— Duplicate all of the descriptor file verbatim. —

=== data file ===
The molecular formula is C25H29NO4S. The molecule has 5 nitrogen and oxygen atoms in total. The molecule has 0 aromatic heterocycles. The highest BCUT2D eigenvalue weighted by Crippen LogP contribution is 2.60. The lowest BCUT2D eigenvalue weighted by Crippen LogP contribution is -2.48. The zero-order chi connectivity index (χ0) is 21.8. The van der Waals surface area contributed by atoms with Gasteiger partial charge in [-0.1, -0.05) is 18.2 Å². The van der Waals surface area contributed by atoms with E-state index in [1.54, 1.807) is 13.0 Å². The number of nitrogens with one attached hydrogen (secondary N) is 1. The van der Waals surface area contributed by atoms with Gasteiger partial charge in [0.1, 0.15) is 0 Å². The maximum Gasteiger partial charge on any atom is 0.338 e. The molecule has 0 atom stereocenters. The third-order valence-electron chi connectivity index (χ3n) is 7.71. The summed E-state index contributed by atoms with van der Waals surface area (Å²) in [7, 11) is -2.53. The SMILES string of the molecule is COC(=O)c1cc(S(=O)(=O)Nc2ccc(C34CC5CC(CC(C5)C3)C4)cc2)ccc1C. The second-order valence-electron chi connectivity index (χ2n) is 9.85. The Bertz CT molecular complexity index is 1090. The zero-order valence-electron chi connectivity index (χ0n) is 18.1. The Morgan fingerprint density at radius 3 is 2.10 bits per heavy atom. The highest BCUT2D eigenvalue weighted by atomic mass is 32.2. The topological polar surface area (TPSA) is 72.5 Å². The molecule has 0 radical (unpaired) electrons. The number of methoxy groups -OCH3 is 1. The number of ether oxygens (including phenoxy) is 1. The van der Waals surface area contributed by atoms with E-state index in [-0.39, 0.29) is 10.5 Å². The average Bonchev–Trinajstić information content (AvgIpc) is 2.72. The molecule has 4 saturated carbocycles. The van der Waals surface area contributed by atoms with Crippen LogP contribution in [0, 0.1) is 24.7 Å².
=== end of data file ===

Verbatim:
The molecular formula is C25H29NO4S. The molecule has 5 nitrogen and oxygen atoms in total. The molecule has 0 aromatic heterocycles. The highest BCUT2D eigenvalue weighted by Crippen LogP contribution is 2.60. The lowest BCUT2D eigenvalue weighted by Crippen LogP contribution is -2.48. The zero-order chi connectivity index (χ0) is 21.8. The van der Waals surface area contributed by atoms with Gasteiger partial charge in [-0.1, -0.05) is 18.2 Å². The van der Waals surface area contributed by atoms with E-state index in [1.54, 1.807) is 13.0 Å². The number of nitrogens with one attached hydrogen (secondary N) is 1. The van der Waals surface area contributed by atoms with Gasteiger partial charge in [0.1, 0.15) is 0 Å². The maximum Gasteiger partial charge on any atom is 0.338 e. The molecule has 0 atom stereocenters. The third-order valence-electron chi connectivity index (χ3n) is 7.71. The summed E-state index contributed by atoms with van der Waals surface area (Å²) in [7, 11) is -2.53. The SMILES string of the molecule is COC(=O)c1cc(S(=O)(=O)Nc2ccc(C34CC5CC(CC(C5)C3)C4)cc2)ccc1C. The second-order valence-electron chi connectivity index (χ2n) is 9.85. The Bertz CT molecular complexity index is 1090. The zero-order valence-electron chi connectivity index (χ0n) is 18.1. The Morgan fingerprint density at radius 3 is 2.10 bits per heavy atom. The highest BCUT2D eigenvalue weighted by atomic mass is 32.2. The topological polar surface area (TPSA) is 72.5 Å². The molecule has 0 radical (unpaired) electrons. The number of methoxy groups -OCH3 is 1. The number of ether oxygens (including phenoxy) is 1. The van der Waals surface area contributed by atoms with E-state index in [-0.39, 0.29) is 10.5 Å². The average Bonchev–Trinajstić information content (AvgIpc) is 2.72. The molecule has 4 saturated carbocycles. The van der Waals surface area contributed by atoms with Crippen LogP contribution in [0, 0.1) is 24.7 Å².